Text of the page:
{Read ePUB} The Boy Who Harnessed the Wind: Creating Currents of Electricity and HopeAuthor William Kamkwamba – Autowiringdiagram.co

William Kamkwamba Was Born In Malawi, A Country Where Magic Ruled And Modern Science Was Mystery It Was Also A Land Withered By Drought And Hunger, And A Place Where Hope And Opportunity Were Hard To Find But William Had Read About Windmills In A Book Called Using Energy, And He Dreamed Of Building One That Would Bring Electricity And Water To His Village And Change His Life And The Lives Of Those Around Him His Neighbors May Have Mocked Him And Called Him Misala Crazy But William Was Determined To Show Them What A Little Grit And Ingenuity Could DoEnchanted By The Workings Of Electricity As A Boy, William Had A Goal To Study Science In Malawi S Top Boarding Schools But In , His Country Was Stricken With A Famine That Left His Family S Farm Devastated And His Parents Destitute Unable To Pay The Eighty Dollar A Year Tuition For His Education, William Was Forced To Drop Out And Help His Family Forage For Food As Thousands Across The Country Starved And DiedYet William Refused To Let Go Of His Dreams With Nothing Than A Fistful Of Cornmeal In His Stomach, A Small Pile Of Once Forgotten Science Textbooks, And An Armory Of Curiosity And Determination, He Embarked On A Daring Plan To Bring His Family A Set Of Luxuries That Only Two Percent Of Malawians Could Afford And What The West Considers A Necessity Electricity And Running Water Using Scrap Metal, Tractor Parts, And Bicycle Halves, William Forged A Crude Yet Operable Windmill, An Unlikely Contraption And Small Miracle That Eventually Powered Four Lights, Complete With Homemade Switches And A Circuit Breaker Made From Nails And Wire A Second Machine Turned A Water Pump That Could Battle The Drought And Famine That Loomed With Every SeasonSoon, News Of William S Magetsi A Mphepo His Electric Wind Spread Beyond The Borders Of His Home, And The Boy Who Was Once Called Crazy Became An Inspiration To Those Around The WorldHere Is The Remarkable Story About Human Inventiveness And Its Power To Overcome Crippling Adversity The Boy Who Harnessed The Wind Will Inspire Anyone Who Doubts The Power Of One Individual S Ability To Change His Community And Better The Lives Of Those Around Him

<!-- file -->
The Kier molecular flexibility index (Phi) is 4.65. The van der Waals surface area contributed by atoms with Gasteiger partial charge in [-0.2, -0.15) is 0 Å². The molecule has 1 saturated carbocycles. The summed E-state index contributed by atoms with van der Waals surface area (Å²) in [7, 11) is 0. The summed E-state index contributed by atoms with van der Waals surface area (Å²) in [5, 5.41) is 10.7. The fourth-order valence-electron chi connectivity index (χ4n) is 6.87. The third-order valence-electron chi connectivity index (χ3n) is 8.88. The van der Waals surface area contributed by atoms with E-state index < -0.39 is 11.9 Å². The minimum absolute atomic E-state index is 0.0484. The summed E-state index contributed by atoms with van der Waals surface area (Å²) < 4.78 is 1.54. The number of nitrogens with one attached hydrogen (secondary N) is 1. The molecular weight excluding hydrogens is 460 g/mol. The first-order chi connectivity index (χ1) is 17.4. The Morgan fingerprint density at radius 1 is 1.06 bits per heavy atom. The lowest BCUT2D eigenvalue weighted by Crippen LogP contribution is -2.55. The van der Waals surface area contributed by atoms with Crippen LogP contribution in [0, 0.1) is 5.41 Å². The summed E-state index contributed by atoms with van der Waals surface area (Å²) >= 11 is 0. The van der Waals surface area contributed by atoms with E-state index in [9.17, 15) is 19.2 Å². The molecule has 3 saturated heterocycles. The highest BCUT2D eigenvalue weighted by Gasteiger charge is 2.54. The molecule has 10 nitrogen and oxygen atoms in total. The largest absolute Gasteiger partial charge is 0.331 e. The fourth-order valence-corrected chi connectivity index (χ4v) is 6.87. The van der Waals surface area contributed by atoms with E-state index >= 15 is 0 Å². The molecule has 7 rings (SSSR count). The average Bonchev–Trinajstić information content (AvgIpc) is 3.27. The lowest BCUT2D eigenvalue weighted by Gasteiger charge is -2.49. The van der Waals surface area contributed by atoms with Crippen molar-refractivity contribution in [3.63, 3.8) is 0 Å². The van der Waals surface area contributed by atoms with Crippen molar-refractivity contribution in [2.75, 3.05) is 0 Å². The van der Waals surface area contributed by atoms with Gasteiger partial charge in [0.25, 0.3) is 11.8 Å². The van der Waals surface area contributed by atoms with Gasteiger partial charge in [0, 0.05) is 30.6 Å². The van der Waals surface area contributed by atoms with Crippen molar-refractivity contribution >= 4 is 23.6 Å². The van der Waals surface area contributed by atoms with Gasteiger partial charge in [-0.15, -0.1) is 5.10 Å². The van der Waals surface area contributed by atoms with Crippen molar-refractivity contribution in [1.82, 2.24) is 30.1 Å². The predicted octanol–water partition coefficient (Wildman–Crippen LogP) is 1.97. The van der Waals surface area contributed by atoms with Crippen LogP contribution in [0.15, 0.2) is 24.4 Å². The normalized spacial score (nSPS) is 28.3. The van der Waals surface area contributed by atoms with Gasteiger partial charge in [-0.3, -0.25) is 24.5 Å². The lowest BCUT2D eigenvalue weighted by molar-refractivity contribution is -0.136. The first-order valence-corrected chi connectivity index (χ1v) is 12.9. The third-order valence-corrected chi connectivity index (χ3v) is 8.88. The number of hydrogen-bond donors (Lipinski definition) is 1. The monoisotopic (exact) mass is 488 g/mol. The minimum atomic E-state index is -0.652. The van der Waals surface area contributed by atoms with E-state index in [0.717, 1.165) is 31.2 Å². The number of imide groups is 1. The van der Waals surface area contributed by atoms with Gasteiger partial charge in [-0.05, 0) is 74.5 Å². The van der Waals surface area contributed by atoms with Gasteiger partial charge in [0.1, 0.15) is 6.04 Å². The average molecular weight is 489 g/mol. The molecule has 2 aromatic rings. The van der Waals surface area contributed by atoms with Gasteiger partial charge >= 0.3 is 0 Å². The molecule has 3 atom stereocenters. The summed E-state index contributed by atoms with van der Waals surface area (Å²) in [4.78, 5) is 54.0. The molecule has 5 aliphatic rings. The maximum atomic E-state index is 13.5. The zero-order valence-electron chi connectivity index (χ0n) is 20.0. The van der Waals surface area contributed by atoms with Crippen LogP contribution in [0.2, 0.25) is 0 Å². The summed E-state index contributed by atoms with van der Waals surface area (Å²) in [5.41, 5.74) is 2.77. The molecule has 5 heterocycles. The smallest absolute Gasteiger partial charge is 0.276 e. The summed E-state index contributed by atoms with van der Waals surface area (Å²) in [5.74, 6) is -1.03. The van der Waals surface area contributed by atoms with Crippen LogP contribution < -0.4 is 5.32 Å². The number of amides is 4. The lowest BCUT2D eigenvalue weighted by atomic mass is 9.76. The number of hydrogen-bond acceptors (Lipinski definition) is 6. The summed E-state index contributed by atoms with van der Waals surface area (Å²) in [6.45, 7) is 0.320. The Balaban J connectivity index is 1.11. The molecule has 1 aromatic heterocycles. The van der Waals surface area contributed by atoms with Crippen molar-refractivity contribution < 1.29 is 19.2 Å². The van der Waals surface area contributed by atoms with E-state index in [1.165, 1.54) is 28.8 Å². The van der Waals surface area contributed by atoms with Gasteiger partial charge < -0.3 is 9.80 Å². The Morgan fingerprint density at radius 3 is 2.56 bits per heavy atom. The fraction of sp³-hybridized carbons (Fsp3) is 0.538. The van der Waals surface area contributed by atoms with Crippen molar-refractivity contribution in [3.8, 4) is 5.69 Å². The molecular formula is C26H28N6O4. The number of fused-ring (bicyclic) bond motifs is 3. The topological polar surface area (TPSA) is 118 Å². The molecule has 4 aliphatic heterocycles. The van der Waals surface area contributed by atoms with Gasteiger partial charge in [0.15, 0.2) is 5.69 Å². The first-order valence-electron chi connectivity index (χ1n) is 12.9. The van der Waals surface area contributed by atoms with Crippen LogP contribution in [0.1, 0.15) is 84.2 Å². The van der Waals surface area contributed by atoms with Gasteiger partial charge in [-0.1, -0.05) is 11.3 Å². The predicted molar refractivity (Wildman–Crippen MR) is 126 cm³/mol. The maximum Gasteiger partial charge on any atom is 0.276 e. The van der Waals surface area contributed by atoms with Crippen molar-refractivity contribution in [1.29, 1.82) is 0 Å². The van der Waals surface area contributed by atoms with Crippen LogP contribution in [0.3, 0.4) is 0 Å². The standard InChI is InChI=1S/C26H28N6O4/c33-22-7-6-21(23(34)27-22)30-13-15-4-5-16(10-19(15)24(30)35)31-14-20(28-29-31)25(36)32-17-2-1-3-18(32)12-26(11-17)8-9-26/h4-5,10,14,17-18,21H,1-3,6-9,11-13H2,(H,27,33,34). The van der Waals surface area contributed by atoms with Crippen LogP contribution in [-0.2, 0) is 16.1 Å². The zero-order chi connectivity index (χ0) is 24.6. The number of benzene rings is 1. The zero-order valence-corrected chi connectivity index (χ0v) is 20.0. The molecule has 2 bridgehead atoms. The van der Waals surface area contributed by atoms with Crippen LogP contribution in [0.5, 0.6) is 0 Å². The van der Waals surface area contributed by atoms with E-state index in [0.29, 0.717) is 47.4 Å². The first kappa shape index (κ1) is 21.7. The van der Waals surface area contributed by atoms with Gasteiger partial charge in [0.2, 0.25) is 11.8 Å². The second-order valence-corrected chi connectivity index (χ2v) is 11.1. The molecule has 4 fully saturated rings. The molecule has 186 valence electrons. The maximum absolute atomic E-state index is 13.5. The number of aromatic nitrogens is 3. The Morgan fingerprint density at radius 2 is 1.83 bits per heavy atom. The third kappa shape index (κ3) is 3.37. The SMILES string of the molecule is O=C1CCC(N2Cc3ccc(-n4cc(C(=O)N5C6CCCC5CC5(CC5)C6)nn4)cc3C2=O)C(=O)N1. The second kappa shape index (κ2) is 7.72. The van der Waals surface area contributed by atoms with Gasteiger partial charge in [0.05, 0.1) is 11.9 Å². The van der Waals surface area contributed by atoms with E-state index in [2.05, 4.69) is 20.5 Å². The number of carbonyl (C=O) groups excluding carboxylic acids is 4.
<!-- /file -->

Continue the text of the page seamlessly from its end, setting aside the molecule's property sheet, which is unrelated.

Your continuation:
10 thoughts on “The Boy Who Harnessed the Wind: Creating Currents of Electricity and Hope

  1. says:

    William Kambkwambwa was always a curious child His curiosity about the workings of the world took a hit when his family was unable to afford to keep him in school But he tried to keep up, going to the library and reading everything he could He was particularly taken with books on science and on how things work In this engaging and uplifting story, the young inventor tells of his experience in Malawi constructing a working windmill from bits and pieces retrieved from junkyards, using a design based on a book he got from the library But the story goes well beyond his personal experience William Kambkwambwa image from kickstarterHe tells us about his community, a small village reliant on agriculture for sustenance and imperiled by the vagaries of nature and a corrupt government He introduces us to his family, his much admired father, his friends, the village chief, and offers a real feel for what life looks like in this part of the world There is a long section in which Kambkwamba reports the frightening details of when famine struck his village, how the families coped, or failed, how the government responded It is riveting material Also of considerable interest is the degree to which people in Malawi hold on to a belief in magic one would have thought had faded long ago William was at risk of being persecuted as a witch for his invention Some people were killed as the hungry sought a magical explanation for the lack of rain, and scapegoats were found That is as chilling as his tale of drought and desperation Chiwetel Ejiofor as Trywell Kamkwamba and Maxwell Simba as William from the Netflix filmIn the latter part of the book, the young inventor is finally discovered and we see some of his wonder as he is introduced to a much wider world and finally comes to gain a society of peers There can be no doubt that William Kambkwamba is a remarkable young man, and that he will continue to achieve great things, for himself, for his family, for his village, nation and for Africa This book should be counted among those achievements EXTRA STUFFLinks to the author s personal, Twitter, and Facebook pagesA film based on the book is available on Netflix as of March 1, 2019A kickstarter campaign to finance making of a documentary of William s life